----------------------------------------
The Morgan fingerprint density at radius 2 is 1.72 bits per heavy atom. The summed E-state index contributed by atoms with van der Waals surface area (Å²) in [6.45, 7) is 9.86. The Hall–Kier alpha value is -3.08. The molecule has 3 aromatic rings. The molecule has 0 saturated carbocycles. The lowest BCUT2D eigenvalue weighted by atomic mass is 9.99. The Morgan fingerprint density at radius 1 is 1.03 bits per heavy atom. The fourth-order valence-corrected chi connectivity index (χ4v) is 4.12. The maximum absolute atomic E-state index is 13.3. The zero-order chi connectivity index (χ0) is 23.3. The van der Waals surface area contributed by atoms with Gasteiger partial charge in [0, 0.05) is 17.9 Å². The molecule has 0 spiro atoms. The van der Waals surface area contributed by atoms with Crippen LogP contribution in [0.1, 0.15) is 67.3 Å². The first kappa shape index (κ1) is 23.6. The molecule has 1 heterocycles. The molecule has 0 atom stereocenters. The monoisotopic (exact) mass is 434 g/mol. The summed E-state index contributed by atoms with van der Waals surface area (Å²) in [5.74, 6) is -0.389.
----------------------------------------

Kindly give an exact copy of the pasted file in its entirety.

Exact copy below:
The Morgan fingerprint density at radius 2 is 1.72 bits per heavy atom. The summed E-state index contributed by atoms with van der Waals surface area (Å²) in [6.45, 7) is 9.86. The Hall–Kier alpha value is -3.08. The molecule has 3 aromatic rings. The molecule has 0 saturated carbocycles. The lowest BCUT2D eigenvalue weighted by atomic mass is 9.99. The Morgan fingerprint density at radius 1 is 1.03 bits per heavy atom. The fourth-order valence-corrected chi connectivity index (χ4v) is 4.12. The maximum absolute atomic E-state index is 13.3. The zero-order chi connectivity index (χ0) is 23.3. The van der Waals surface area contributed by atoms with Gasteiger partial charge in [0, 0.05) is 17.9 Å². The molecule has 0 spiro atoms. The van der Waals surface area contributed by atoms with Crippen LogP contribution in [0.1, 0.15) is 67.3 Å². The first kappa shape index (κ1) is 23.6. The molecule has 1 heterocycles. The molecule has 0 atom stereocenters. The monoisotopic (exact) mass is 434 g/mol. The summed E-state index contributed by atoms with van der Waals surface area (Å²) in [5.74, 6) is -0.389.